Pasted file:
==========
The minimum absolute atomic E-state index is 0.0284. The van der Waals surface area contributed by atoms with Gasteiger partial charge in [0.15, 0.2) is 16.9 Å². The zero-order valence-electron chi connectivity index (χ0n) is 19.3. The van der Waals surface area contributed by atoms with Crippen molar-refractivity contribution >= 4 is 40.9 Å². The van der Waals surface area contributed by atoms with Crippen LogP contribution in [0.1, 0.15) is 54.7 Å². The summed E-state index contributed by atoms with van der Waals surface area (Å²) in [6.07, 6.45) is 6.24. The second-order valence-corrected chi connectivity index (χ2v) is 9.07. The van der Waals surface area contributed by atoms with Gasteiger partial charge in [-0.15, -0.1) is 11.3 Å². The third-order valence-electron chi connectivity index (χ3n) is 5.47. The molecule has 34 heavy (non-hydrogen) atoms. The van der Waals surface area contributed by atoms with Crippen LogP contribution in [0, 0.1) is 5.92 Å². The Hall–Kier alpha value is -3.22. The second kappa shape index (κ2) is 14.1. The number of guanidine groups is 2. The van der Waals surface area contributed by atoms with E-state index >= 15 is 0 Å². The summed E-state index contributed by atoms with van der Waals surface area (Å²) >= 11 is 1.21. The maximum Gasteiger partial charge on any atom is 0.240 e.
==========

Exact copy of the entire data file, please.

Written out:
The minimum absolute atomic E-state index is 0.0284. The van der Waals surface area contributed by atoms with Gasteiger partial charge in [0.15, 0.2) is 16.9 Å². The zero-order valence-electron chi connectivity index (χ0n) is 19.3. The van der Waals surface area contributed by atoms with Crippen molar-refractivity contribution >= 4 is 40.9 Å². The van der Waals surface area contributed by atoms with Crippen LogP contribution in [0.1, 0.15) is 54.7 Å². The summed E-state index contributed by atoms with van der Waals surface area (Å²) in [6.07, 6.45) is 6.24. The second-order valence-corrected chi connectivity index (χ2v) is 9.07. The van der Waals surface area contributed by atoms with Gasteiger partial charge in [-0.15, -0.1) is 11.3 Å². The third-order valence-electron chi connectivity index (χ3n) is 5.47. The molecule has 34 heavy (non-hydrogen) atoms. The van der Waals surface area contributed by atoms with Crippen LogP contribution in [0, 0.1) is 5.92 Å². The Hall–Kier alpha value is -3.22. The second kappa shape index (κ2) is 14.1. The number of guanidine groups is 2. The van der Waals surface area contributed by atoms with E-state index >= 15 is 0 Å². The summed E-state index contributed by atoms with van der Waals surface area (Å²) >= 11 is 1.21. The maximum Gasteiger partial charge on any atom is 0.240 e.